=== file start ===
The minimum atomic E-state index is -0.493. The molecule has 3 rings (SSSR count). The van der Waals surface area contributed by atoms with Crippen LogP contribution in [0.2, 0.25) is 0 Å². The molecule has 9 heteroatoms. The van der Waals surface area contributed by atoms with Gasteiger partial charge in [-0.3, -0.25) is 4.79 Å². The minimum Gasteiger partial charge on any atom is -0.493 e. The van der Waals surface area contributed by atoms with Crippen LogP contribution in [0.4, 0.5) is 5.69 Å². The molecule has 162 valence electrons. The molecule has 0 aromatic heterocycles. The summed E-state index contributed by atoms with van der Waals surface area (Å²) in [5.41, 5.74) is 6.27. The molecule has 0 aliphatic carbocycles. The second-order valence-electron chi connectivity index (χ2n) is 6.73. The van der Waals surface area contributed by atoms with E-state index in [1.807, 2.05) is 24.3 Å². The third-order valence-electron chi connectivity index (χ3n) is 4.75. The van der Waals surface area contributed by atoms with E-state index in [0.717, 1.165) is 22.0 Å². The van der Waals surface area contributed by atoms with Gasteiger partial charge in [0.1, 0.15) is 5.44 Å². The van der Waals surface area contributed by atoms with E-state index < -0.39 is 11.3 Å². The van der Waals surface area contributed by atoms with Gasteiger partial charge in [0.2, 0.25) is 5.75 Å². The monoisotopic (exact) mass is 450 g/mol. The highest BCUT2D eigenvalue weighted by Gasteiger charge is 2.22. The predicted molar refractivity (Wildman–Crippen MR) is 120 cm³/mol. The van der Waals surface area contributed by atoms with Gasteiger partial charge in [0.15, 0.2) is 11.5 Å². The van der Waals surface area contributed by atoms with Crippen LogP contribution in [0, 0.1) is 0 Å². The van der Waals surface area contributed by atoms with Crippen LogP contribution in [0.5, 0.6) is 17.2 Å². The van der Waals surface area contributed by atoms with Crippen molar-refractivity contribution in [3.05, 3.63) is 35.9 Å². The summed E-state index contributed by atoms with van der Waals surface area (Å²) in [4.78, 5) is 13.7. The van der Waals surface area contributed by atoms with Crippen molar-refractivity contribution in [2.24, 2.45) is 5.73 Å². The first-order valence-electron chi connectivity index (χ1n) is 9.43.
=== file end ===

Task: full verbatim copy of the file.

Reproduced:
The minimum atomic E-state index is -0.493. The molecule has 3 rings (SSSR count). The van der Waals surface area contributed by atoms with Crippen LogP contribution in [0.2, 0.25) is 0 Å². The molecule has 9 heteroatoms. The van der Waals surface area contributed by atoms with Gasteiger partial charge in [-0.3, -0.25) is 4.79 Å². The minimum Gasteiger partial charge on any atom is -0.493 e. The van der Waals surface area contributed by atoms with Crippen LogP contribution in [0.4, 0.5) is 5.69 Å². The molecule has 162 valence electrons. The molecule has 0 aromatic heterocycles. The summed E-state index contributed by atoms with van der Waals surface area (Å²) in [5.41, 5.74) is 6.27. The molecule has 0 aliphatic carbocycles. The second-order valence-electron chi connectivity index (χ2n) is 6.73. The van der Waals surface area contributed by atoms with E-state index in [1.807, 2.05) is 24.3 Å². The third-order valence-electron chi connectivity index (χ3n) is 4.75. The van der Waals surface area contributed by atoms with E-state index in [0.717, 1.165) is 22.0 Å². The van der Waals surface area contributed by atoms with Gasteiger partial charge in [0.1, 0.15) is 5.44 Å². The van der Waals surface area contributed by atoms with E-state index < -0.39 is 11.3 Å². The van der Waals surface area contributed by atoms with Gasteiger partial charge in [0.2, 0.25) is 5.75 Å². The monoisotopic (exact) mass is 450 g/mol. The highest BCUT2D eigenvalue weighted by Gasteiger charge is 2.22. The predicted molar refractivity (Wildman–Crippen MR) is 120 cm³/mol. The van der Waals surface area contributed by atoms with Gasteiger partial charge in [0.15, 0.2) is 11.5 Å². The van der Waals surface area contributed by atoms with Crippen LogP contribution in [0, 0.1) is 0 Å². The van der Waals surface area contributed by atoms with Crippen LogP contribution in [0.5, 0.6) is 17.2 Å². The van der Waals surface area contributed by atoms with Crippen molar-refractivity contribution in [3.05, 3.63) is 35.9 Å². The summed E-state index contributed by atoms with van der Waals surface area (Å²) in [4.78, 5) is 13.7. The van der Waals surface area contributed by atoms with Crippen molar-refractivity contribution in [2.24, 2.45) is 5.73 Å². The first-order valence-electron chi connectivity index (χ1n) is 9.43.